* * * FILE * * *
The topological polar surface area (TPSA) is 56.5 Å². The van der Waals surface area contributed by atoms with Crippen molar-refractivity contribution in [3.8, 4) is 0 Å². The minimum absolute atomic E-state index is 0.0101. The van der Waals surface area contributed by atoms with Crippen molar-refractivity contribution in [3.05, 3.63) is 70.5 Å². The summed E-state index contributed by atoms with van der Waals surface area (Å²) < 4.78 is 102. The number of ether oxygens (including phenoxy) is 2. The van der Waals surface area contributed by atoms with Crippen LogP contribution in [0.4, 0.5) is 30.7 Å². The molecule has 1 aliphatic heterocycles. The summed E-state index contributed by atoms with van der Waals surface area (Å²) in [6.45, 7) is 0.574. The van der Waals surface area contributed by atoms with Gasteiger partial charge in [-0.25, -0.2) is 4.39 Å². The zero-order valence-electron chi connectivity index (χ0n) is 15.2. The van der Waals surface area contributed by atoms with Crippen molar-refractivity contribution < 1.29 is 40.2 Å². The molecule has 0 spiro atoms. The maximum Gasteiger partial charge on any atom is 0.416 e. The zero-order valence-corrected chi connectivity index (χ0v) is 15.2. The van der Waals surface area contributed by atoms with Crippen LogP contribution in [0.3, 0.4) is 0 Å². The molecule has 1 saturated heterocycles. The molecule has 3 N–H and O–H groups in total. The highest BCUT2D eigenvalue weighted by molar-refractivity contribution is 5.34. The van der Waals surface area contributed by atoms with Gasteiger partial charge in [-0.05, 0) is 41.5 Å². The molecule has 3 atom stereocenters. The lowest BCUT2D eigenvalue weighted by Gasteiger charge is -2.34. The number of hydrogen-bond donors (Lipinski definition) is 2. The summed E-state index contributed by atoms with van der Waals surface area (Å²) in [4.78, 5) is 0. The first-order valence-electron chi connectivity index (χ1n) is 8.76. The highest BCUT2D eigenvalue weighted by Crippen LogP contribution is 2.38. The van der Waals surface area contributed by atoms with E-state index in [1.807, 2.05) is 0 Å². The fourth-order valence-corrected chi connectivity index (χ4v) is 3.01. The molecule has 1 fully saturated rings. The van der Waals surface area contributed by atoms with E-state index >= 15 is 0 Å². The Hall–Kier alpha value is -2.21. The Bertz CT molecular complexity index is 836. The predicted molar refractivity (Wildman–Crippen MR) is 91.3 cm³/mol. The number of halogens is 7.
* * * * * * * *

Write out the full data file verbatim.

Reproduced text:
The topological polar surface area (TPSA) is 56.5 Å². The van der Waals surface area contributed by atoms with Crippen molar-refractivity contribution in [3.8, 4) is 0 Å². The minimum absolute atomic E-state index is 0.0101. The van der Waals surface area contributed by atoms with Crippen molar-refractivity contribution in [3.05, 3.63) is 70.5 Å². The summed E-state index contributed by atoms with van der Waals surface area (Å²) < 4.78 is 102. The number of ether oxygens (including phenoxy) is 2. The van der Waals surface area contributed by atoms with Crippen LogP contribution in [0.4, 0.5) is 30.7 Å². The molecule has 1 aliphatic heterocycles. The summed E-state index contributed by atoms with van der Waals surface area (Å²) in [6.45, 7) is 0.574. The van der Waals surface area contributed by atoms with Gasteiger partial charge in [-0.25, -0.2) is 4.39 Å². The zero-order valence-electron chi connectivity index (χ0n) is 15.2. The van der Waals surface area contributed by atoms with Crippen molar-refractivity contribution < 1.29 is 40.2 Å². The molecule has 0 spiro atoms. The maximum Gasteiger partial charge on any atom is 0.416 e. The zero-order valence-corrected chi connectivity index (χ0v) is 15.2. The van der Waals surface area contributed by atoms with Crippen LogP contribution in [0.3, 0.4) is 0 Å². The molecule has 1 saturated heterocycles. The molecule has 3 N–H and O–H groups in total. The highest BCUT2D eigenvalue weighted by molar-refractivity contribution is 5.34. The van der Waals surface area contributed by atoms with Gasteiger partial charge in [-0.05, 0) is 41.5 Å². The molecule has 3 atom stereocenters. The lowest BCUT2D eigenvalue weighted by Gasteiger charge is -2.34. The number of hydrogen-bond donors (Lipinski definition) is 2. The summed E-state index contributed by atoms with van der Waals surface area (Å²) in [4.78, 5) is 0. The first-order valence-electron chi connectivity index (χ1n) is 8.76. The highest BCUT2D eigenvalue weighted by Crippen LogP contribution is 2.38. The van der Waals surface area contributed by atoms with E-state index in [1.807, 2.05) is 0 Å². The fourth-order valence-corrected chi connectivity index (χ4v) is 3.01. The molecule has 1 fully saturated rings. The van der Waals surface area contributed by atoms with E-state index >= 15 is 0 Å². The Hall–Kier alpha value is -2.21. The Bertz CT molecular complexity index is 836. The predicted molar refractivity (Wildman–Crippen MR) is 91.3 cm³/mol. The number of halogens is 7.